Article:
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A Guide to Sedona | Arizona

A Guide to Sedona | Arizona

There's a moment on Highway 179 when the road makes a wide curve through high desert brush and the red rocks of Sedona appear.  In the dozen plus times we've visited this spiritual place, turning that bend has never lost its charm.  Each time, our hearts make a happy leap, overjoyed to be in magical red rock country again.  

Why Go

A 2 hour drive from Phoenix, Sedona attracts visitors from around the world with its red rock formations and vortexes.  Whether you enjoy hiking or sipping wine with a view, Sedona offers something for everyone across all abilities.  

What to Do

Hike

VORTEX \vor-teks\

  • something that resembles a whirlpool that pulls things into its center
  • cross points of energy fields

Cathedral Rock There and Back | 3.9 miles round trip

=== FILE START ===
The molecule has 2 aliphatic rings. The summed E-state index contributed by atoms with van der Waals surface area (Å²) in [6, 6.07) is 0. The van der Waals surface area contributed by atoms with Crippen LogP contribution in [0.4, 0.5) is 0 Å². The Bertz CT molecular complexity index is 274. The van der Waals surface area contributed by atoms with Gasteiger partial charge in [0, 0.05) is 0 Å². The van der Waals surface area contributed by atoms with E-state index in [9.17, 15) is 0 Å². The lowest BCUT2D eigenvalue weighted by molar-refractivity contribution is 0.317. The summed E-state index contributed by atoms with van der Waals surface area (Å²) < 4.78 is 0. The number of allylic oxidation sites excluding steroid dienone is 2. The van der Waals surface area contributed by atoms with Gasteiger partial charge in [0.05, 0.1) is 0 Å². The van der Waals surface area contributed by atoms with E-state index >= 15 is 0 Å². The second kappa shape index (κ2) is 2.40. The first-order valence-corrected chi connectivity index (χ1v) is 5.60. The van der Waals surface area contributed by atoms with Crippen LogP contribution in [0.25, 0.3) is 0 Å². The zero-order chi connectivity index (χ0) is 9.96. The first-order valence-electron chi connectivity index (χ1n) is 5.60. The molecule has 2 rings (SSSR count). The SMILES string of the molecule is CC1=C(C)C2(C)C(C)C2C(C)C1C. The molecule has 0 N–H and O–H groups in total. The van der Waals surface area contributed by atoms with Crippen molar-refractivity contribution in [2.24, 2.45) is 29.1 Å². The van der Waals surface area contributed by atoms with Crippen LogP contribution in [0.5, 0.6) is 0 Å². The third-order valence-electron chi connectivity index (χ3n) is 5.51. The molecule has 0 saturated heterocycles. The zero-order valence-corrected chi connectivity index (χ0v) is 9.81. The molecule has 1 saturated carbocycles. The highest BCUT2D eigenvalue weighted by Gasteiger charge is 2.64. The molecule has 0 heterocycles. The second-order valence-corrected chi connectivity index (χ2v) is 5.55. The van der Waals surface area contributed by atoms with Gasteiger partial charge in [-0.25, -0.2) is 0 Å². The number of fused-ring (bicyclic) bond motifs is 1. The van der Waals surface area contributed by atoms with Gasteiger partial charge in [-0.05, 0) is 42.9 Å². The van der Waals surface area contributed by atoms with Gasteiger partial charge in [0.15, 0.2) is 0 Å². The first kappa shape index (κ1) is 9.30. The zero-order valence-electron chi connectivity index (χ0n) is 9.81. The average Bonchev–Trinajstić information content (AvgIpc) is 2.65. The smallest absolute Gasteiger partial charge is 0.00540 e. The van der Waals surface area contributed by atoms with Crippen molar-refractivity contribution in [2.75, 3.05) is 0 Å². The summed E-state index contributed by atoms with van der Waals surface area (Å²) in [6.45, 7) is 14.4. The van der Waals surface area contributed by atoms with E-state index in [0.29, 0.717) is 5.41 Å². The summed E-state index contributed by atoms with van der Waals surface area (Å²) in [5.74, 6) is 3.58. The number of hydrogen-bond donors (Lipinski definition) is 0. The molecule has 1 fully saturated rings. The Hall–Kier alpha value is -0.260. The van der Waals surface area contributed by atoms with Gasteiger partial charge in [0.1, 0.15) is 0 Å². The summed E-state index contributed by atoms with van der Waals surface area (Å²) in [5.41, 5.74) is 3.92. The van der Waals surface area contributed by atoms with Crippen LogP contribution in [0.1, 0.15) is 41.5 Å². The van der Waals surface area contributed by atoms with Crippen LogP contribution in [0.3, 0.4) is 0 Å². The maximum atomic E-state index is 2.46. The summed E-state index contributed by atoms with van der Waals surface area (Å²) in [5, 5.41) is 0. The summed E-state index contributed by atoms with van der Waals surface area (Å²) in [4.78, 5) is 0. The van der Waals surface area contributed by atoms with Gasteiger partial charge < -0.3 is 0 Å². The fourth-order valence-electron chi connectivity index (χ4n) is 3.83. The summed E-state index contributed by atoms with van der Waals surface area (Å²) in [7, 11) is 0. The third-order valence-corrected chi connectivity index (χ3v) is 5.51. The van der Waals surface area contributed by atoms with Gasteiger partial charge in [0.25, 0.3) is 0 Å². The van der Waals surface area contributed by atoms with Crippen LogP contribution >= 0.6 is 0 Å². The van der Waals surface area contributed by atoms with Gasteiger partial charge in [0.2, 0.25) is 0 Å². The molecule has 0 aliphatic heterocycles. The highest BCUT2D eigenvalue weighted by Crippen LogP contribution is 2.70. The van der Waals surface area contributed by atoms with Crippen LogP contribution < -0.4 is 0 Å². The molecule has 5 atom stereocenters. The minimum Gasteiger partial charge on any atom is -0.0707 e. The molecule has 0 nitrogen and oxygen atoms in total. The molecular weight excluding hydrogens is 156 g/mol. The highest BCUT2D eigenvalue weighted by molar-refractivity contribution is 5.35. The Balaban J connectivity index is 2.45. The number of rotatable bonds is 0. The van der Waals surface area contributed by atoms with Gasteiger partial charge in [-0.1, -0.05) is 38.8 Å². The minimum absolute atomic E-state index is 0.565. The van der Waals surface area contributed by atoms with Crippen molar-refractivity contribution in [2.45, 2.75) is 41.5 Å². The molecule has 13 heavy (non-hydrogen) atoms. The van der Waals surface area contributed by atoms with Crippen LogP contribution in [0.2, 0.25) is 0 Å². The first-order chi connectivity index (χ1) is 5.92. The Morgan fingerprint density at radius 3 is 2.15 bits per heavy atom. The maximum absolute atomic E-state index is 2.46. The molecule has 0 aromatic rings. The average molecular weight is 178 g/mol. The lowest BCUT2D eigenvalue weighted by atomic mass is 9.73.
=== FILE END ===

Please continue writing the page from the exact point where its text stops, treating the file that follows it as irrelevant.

What we love most about this hike are the views.  The beginning takes hikers in front of iconic Cathedral Rock, then wraps around the back of the monument to provide a panoramic view of Sedona and the stream from where you came.  Particularly wonderful in the late afternoon, around sunset.  We recommend starting around 2-3pm.  To compete this hike, drive to Crescent Moon Picnic Area ($10/car per day use fee) and follow Red Rock Crossing Trail.  Take off your shoes and cross the creek (there are great photo opportunities from the middle of the creek) to continue on the trail.  You'll meet up with Templeton Trail along the other side of the creek heading towards Cathedral Rock.  Continue on this trail until it meets up with Cathedral Rock Trail to hike the steep uphill at the back of Cathedral Rock.  You'll be rewarded with beautiful views of the valley below.